19 July 2011
Greetings from scenic Timmins Ontario!
I will be spending the next 9 days with a bunch of geologists, biologists, chemists, planetary scientists, and all around smart people, learning about the geology of the Abitibi Greenstone Belt near Timmins. In particular, we will be talking a lot about the origin of life, and how this chunk of ancient crust on Earth can (or cannot) be used as an analog for Mars and other planets.
I spent most of the time on my flights up here frantically reading the literature assigned as background for what we are talking about on the trip, and I think I can safely say that my knowledge about the origin of life has already been fundamentally changed. You’ve probably heard of the theory of the primordial soup, where life arises from a concoction of various prebiotic chemicals at random, right? Yeah, turns out that’s wrong. The latest theories instead point to a series of energetically favored reactions in alkaline hydrothermal systems that build on each other to produce increasingly complex organic molecules. In this hypothesis, the metabolism comes first, and RNA and DNA appear later as life gets more sophisticated. This is quite different from the RNA-world hypothesis which suggests that fragments of RNA in the primordial soup gained the ability to self-replicate.
It turns out there is quite a heated debate between the RNA world view and the “metabolism first” view, and I had the awesome chance to see it play out first-hand. At dinner last night, one of the people at my table was Michael Russel, who happened to be the author of one of the fascinating papers I had read earlier in the day advocating the “metabolism first” theory. He was extremely passionate and articulate about the subject, and ended up sitting next to an advocate of the RNA-first theory. Russel made the excellent point that if you’re starting with a primordial soup, you already have a high-entropy situation, so it’s very difficult to have the molecules of life (i.e. RNA) spontaneously form. If instead you’re starting off with hydrogen and CO2 and some minerals, it is much easier to get started. Essentially he said that biology has led us all the way down to RNA, but that’s where a lot of people have gotten stuck. Now, he argues, you have to start from basic chemistry and thermodynamics and work your way up to meet the biologists at RNA.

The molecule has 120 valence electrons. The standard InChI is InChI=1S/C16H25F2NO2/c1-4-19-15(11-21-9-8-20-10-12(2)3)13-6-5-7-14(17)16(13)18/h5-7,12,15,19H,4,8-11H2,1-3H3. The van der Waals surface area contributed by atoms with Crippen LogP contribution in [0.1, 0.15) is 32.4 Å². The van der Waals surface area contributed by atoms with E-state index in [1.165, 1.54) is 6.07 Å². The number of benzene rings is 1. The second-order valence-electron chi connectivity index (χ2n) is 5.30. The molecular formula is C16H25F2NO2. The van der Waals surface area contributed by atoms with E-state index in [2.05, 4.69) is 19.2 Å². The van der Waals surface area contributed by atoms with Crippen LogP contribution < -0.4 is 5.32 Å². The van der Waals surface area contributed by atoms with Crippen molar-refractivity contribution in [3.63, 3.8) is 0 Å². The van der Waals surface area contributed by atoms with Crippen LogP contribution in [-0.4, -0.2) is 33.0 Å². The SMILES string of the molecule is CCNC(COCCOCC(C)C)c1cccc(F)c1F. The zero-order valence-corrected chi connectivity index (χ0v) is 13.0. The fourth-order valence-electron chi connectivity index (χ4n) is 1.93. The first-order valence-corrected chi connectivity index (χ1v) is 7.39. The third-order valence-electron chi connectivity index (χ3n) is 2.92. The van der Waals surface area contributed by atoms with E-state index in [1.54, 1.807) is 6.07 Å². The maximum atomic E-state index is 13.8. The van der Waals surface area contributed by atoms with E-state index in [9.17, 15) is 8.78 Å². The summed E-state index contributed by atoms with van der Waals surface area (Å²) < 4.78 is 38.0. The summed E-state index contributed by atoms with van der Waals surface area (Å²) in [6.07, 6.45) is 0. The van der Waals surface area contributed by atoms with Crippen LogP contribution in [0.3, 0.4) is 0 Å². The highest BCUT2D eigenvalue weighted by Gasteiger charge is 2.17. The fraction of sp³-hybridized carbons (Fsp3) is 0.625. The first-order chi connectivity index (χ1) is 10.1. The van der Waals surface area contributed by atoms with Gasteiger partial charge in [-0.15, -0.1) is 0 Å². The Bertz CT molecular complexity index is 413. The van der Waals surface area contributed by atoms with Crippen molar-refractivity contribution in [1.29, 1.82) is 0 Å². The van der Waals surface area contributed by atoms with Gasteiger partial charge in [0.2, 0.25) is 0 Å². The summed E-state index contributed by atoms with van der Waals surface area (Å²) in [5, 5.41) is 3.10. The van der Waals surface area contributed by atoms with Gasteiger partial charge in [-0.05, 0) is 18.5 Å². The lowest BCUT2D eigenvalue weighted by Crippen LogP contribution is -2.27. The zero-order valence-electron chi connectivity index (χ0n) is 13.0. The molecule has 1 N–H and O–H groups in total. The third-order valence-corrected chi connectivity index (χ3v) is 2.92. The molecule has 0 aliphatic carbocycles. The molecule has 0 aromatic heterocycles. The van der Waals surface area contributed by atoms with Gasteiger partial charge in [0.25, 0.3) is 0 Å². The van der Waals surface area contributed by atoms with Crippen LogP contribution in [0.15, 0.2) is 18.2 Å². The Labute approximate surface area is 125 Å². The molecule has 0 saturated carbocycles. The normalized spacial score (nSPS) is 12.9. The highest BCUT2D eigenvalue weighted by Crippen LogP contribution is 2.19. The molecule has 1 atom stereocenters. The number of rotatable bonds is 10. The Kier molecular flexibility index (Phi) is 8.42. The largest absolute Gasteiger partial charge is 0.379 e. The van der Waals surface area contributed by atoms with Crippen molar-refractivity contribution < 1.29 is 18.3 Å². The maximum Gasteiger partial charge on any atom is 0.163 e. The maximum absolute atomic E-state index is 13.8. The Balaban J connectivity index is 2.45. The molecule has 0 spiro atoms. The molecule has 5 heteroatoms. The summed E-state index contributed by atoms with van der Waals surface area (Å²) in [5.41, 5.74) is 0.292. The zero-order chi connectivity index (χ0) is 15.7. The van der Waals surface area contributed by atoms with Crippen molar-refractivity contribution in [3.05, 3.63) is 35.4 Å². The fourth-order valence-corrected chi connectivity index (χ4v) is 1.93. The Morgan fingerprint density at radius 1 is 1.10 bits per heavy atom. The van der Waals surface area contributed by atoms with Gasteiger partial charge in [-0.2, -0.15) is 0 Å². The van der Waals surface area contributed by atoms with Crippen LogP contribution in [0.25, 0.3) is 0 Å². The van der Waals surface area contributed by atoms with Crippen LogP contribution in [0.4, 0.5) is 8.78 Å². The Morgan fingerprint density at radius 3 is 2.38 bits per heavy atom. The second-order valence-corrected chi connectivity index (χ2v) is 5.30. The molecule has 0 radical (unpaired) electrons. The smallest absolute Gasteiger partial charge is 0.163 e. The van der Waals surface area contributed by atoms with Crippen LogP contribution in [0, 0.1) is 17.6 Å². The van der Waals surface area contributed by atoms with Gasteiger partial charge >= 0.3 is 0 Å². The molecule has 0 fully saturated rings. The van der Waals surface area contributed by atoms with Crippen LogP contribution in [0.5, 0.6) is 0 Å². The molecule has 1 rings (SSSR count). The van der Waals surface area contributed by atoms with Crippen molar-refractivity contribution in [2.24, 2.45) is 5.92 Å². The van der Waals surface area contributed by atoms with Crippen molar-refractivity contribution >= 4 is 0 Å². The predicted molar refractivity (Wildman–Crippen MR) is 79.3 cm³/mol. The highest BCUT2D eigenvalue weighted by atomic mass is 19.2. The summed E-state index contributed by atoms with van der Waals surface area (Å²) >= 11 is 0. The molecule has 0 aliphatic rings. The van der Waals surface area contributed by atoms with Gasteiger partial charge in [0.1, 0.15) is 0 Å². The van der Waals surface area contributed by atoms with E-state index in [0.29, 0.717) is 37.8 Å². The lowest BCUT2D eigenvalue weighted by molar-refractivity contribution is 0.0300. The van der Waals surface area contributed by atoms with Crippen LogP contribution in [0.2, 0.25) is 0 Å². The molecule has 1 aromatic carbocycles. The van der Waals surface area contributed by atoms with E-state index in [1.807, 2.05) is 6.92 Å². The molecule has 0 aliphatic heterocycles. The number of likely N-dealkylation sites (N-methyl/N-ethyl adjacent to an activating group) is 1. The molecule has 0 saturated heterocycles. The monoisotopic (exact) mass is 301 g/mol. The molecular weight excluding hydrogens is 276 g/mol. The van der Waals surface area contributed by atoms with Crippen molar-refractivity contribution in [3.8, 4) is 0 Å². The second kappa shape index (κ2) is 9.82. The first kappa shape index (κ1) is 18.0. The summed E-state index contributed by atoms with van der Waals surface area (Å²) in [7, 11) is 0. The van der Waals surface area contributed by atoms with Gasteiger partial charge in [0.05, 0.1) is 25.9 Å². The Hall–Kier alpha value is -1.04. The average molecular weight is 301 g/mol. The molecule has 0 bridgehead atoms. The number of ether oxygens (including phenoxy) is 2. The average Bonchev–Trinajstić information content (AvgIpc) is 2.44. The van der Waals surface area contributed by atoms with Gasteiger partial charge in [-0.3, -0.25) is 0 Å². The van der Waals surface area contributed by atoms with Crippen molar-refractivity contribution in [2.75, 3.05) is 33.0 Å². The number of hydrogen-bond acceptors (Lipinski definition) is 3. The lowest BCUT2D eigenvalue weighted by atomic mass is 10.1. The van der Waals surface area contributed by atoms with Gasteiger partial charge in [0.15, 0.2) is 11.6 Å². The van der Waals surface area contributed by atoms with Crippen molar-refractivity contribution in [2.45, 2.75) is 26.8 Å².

Anyway, this promises to be a fascinating week or so. I’m surrounded by people who are way smarter than me, so I will be in sponge-mode all the time, and I’m going to do my best to blog it if I have time. Stay tuned!